Alderman giving away $20,000 from mayor
Sawyer to donate gift from Emanuel to community
South Side Ald. Roderick Sawyer sought to distance himself Friday from outgoing Mayor Rahm Emanuel’s parting gift of $20,000 to his campaign fund, announcing that he would distribute the money to community organizations instead of using it to help fund his re-election run.
Emanuel handed out more than $500,000 in $20,000 increments to more than two dozen City Council allies Wednesday, the checks made out to the aldermen’s political campaign funds. The mayor told those he invited to the downtown breakfast that he appreciated them helping him make tough decisions for the city, before surprising them with the contributions, Sawyer said.
“The mayor invited me, along with a lot of others, there to say thank you for that interaction,” Sawyer said at a news conference at a Chatham restaurant. “And unbeknownst to me, and I think unbeknownst to everybody there, the mayor proceeded to state ‘As you leave out, we have something for you.’ And there were checks for $20,000.”
Sawyer seems likely to win a thirdterm representing the 6th Ward, and noted he doesn’t face as tough a re-election fight as some of his colleagueswho also got checks and might want to use the mayoral windfall to buy mailers or other campaign advertising to stave off challengers who will try to tie them to Emanuel’s policies.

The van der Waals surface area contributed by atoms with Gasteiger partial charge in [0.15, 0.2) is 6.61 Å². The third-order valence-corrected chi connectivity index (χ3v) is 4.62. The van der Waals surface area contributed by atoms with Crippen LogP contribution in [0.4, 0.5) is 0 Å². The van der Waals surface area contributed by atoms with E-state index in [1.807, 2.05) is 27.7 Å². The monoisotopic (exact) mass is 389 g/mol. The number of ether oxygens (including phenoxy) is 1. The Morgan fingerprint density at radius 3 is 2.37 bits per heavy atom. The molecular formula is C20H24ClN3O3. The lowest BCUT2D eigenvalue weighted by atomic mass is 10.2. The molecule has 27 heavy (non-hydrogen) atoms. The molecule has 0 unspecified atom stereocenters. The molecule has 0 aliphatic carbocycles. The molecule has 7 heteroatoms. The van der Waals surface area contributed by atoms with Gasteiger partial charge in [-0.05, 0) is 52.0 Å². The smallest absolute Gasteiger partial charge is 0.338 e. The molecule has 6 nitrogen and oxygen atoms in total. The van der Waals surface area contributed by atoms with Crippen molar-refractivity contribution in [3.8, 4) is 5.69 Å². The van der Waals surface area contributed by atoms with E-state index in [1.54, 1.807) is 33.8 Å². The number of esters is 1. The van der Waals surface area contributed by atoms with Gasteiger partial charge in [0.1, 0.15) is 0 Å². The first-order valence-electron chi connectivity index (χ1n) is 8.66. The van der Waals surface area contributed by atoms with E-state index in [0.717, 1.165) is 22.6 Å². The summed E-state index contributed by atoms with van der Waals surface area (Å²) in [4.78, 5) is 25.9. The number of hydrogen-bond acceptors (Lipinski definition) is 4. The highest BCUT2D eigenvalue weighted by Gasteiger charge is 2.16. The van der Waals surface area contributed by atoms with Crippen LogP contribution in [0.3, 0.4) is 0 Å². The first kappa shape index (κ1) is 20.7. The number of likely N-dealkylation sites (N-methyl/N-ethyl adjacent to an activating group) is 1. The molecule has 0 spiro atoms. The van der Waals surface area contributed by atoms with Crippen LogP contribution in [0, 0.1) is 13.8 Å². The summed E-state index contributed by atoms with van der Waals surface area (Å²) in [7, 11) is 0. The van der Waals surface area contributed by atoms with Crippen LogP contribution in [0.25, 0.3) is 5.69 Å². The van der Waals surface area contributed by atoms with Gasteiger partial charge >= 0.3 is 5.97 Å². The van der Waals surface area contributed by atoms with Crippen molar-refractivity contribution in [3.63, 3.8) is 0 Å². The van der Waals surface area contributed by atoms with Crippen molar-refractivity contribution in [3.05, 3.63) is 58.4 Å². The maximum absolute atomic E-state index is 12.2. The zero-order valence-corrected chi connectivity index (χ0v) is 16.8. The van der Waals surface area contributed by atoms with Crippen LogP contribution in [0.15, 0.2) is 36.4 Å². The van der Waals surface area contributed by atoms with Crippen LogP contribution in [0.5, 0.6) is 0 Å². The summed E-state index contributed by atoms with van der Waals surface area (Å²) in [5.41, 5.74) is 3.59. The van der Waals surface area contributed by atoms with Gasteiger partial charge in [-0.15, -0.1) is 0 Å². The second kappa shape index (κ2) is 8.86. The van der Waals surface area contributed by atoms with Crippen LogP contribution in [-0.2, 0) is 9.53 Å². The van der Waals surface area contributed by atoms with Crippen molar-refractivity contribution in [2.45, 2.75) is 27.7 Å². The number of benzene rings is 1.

But he also acknowledged financial support from Emanuel might not be politically helpful to aldermen in parts of the city where the mayor is deeply unpopular.
“It’s a political challenge, obviously,” he said. “I’m a person that’s a student of politics, and I understand the optics.”
Sawyer, who chairs the City Council Black Caucus, will cut $2,000 checks to each of 10 community organizations, groups working on anti-violence initiatives and job training programs in the ward. And he wondered if other council members who got the checks would follow his lead.
“It’s no ill intent, I think the mayor would be happy I’ve done this with the money, quite honestly,” Sawyer said. “Actually ... a lot ofmy colleagues should follow suit, and do some great things with those real boots-on-the-ground organizations in their individual areas thatwe should really be funding.”
Emanuel has promised “no friend gets left on the field” when he leaves office after this term, pledging to be helpful to those aldermen who backed his agenda.
Emanuel is set to give his 2019 budget address nextweek.
And while the electionyear spending package promises to be one of the easiest of his two terms after massive tax and fee increases in prior years, a mayoral adviser told the Tribune that he will touch on the support he has gotten from some members of the council in passing politically difficult ordinances in the past.